2006-10-07 / Columnists

Michigan Politics

Governor Enjoys Pasty Meal With Tourism Talk
By George Weeks

Michigan, after sadly lagging in its tourist promotion budget in recent years, tripled efforts this year to $20 million. Governor Jennifer Granholm says another $10 million is needed.

Whenever I encounter governors and their challengers on northern trails, I ask about such economic matters. So it was last week in joining Granholm at Cousin Jenny's Gourmet Cornish Pasties in Traverse City. (Governor Jenny is a pasty fan but has no tie to the establishment, founded 27 years ago by Jerilyn DeBoer of Iron Mountain.)

It was, in fact, on a northern trip last year that Granholm revealed that she was shuffling funds to boost tourist promotion funds in order to advertise in southern Ontario, Milwaukee, and Cincinnati beyond existing Midwest efforts. She said last week:

"We have $15 million from the 21st Century Fund, and another $5 million from our general fund. It really should be about $30 million. We should (have) a nationwide investment. We just need to broaden the appeal."

With just about a month to go before the election, Granholm and challenger Dick DeVos are spending most of their campaign time in downstate population centers.

But their unprecedented TV advertising is statewide, already totaling nearly $26 million, including nearly $3 million in northern Michigan.

According to figures compiled by the nonpartisan Michigan Campaign Finance Network, DeVos has spent $1,432,080 on stations covering the northern Lower Peninsula and the eastern Upper Peninsula, and $465,086 in the western U.P. Totals in the two markets for combined spending by Granholm and the Michigan Democratic Party are $629,025 and $332,851.

Debate Agreements

Granholm and DeVos agreed last week to three live, primetime TV debates in October as well as the traditional joint luncheon appearance before the Detroit Economic Club. But as of this writing, a public TV prime time appearance at a date to be determined was the only televised debate agreed upon by Senator Debbie Stabenow and challenger Mike Bouchard.

Stabenow and Bouchard, Oakland County sheriff, also will do an Economic Club forum. Before their agreement for a WGVU-TV debate in Grand Rapids, there was some fowl play.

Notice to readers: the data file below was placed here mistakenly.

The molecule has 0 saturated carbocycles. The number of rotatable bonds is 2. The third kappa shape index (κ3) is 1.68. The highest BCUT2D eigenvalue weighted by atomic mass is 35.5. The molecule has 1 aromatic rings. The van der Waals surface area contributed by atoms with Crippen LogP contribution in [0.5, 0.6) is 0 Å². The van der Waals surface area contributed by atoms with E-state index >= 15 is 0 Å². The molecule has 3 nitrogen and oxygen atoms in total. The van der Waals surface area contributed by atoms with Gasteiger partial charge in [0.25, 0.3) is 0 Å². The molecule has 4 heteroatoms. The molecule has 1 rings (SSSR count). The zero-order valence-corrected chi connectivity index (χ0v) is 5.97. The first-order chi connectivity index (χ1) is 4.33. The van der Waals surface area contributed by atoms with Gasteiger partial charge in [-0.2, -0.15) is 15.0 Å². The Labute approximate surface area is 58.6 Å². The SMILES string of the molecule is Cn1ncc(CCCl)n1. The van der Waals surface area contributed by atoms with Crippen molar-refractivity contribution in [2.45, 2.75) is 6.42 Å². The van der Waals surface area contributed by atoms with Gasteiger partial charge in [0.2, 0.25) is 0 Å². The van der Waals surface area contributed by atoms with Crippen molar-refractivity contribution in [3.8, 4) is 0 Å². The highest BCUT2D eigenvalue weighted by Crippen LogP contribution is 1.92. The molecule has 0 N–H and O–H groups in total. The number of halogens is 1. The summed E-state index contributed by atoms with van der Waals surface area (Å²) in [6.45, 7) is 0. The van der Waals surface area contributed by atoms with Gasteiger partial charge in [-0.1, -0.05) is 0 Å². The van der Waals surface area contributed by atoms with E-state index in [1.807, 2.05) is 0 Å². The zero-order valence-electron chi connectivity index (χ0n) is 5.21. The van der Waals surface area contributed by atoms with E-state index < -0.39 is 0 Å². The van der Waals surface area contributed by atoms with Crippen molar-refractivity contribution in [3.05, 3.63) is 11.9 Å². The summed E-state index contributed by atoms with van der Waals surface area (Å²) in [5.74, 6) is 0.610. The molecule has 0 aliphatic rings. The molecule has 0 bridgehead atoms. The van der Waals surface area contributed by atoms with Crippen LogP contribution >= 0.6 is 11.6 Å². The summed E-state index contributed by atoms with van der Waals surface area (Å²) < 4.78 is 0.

Bouchard's camp called Stabenow "chicken" in a letter delivered by someone dressed as one. Also, GOP State Chairman Saul Anuzis appeared at Stabenow's headquarters with a live duck.

Stunts aside, there should be more than one televised debate in a race that so far has had little media attention.

Fly-In for Bouchard

Could it be the biggest twoday airlift of U.S. Senators in Michigan campaign history? Eight of them are scheduled to campaign this month for Bouchard's uphill challenge of Stabenow.

Senator John McCain of Arizona, who won Michigan's 2000 Republican presidential primary and is gearing for a possible White House bid in 2008, plans an October 10 fundraiser in Grand Rapids for Bouchard, as well as events for state House Republicans and for Secretary of State Terri Lynn Land.

On October 11, seven freshmen senators are to campaign with Bouchard: Senators Mel Martinez of Florida, Johnny Isakson of Georgia, David Vitter of Louisiana, Richard Burr of North Carolina, Tom Coburn of Oklahoma, Jim DeMint of South Carolina, and John Thune of South Dakota.

McCain, meanwhile, has announced that 10 Republican state senators have signed on to help run his Straight Talk America political action committee in Michigan. Among them are Jason Allen of Traverse City and Michelle McManus of Lake Leelanau.

Timber Industry Gets Help

Granholm last week signed six GOP-sponsored bills that she said "will continue the state's efforts to modernize management policies for the state's forestland, help create jobs in the timber industry, and protect and keep access available to the state's natural resources enjoyed by hunters, fishermen, and outdoor enthusiasts."

Among the sponsors were Senators Allen of Traverse City and Tony Stamas of Midland, and Representative Kevin Elsenheimer of Bellaire. A driving force behind the package was Representative Tom Casperson of Escanaba, who had long prodded the Granholm Administration on timber issues and called the package "a victory."

Casperson, who met with Department of Natural Resources Director Rebecca Humphries, said the DNR "has certainly made strides" toward helping the industry. As an "olive branch," he withdrew legislation that would have mandated some actions now being taken.

George Weeks retired this year after 22 years as political columnist for The Detroit News. His weekly Michigan Politics column is syndicated by Superior Features.

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